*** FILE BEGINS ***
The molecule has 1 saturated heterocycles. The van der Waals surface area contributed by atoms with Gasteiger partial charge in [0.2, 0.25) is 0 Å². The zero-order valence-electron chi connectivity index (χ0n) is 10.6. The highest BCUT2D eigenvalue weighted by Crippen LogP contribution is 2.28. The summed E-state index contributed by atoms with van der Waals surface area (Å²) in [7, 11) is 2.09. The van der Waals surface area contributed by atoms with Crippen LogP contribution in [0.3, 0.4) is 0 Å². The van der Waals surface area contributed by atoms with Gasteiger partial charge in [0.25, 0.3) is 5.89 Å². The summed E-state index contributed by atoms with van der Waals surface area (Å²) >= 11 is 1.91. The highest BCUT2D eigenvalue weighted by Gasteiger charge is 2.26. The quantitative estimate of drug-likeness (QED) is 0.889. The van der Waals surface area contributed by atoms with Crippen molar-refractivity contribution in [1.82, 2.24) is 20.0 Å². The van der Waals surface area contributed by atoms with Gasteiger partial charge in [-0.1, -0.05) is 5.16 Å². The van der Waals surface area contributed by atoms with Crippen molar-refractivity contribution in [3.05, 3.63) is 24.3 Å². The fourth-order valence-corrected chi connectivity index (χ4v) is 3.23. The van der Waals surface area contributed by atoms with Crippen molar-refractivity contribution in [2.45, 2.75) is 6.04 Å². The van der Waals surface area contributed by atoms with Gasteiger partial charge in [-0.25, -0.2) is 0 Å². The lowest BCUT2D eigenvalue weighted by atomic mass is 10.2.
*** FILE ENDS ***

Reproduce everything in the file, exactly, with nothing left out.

The molecule has 1 saturated heterocycles. The van der Waals surface area contributed by atoms with Gasteiger partial charge in [0.2, 0.25) is 0 Å². The zero-order valence-electron chi connectivity index (χ0n) is 10.6. The highest BCUT2D eigenvalue weighted by Crippen LogP contribution is 2.28. The summed E-state index contributed by atoms with van der Waals surface area (Å²) in [7, 11) is 2.09. The van der Waals surface area contributed by atoms with Crippen LogP contribution in [0.3, 0.4) is 0 Å². The van der Waals surface area contributed by atoms with Gasteiger partial charge in [0.25, 0.3) is 5.89 Å². The summed E-state index contributed by atoms with van der Waals surface area (Å²) >= 11 is 1.91. The highest BCUT2D eigenvalue weighted by Gasteiger charge is 2.26. The quantitative estimate of drug-likeness (QED) is 0.889. The van der Waals surface area contributed by atoms with Crippen molar-refractivity contribution in [1.82, 2.24) is 20.0 Å². The van der Waals surface area contributed by atoms with Gasteiger partial charge in [-0.1, -0.05) is 5.16 Å². The van der Waals surface area contributed by atoms with Crippen molar-refractivity contribution in [3.05, 3.63) is 24.3 Å². The fourth-order valence-corrected chi connectivity index (χ4v) is 3.23. The van der Waals surface area contributed by atoms with Crippen molar-refractivity contribution in [2.45, 2.75) is 6.04 Å². The van der Waals surface area contributed by atoms with Gasteiger partial charge in [-0.25, -0.2) is 0 Å². The lowest BCUT2D eigenvalue weighted by atomic mass is 10.2.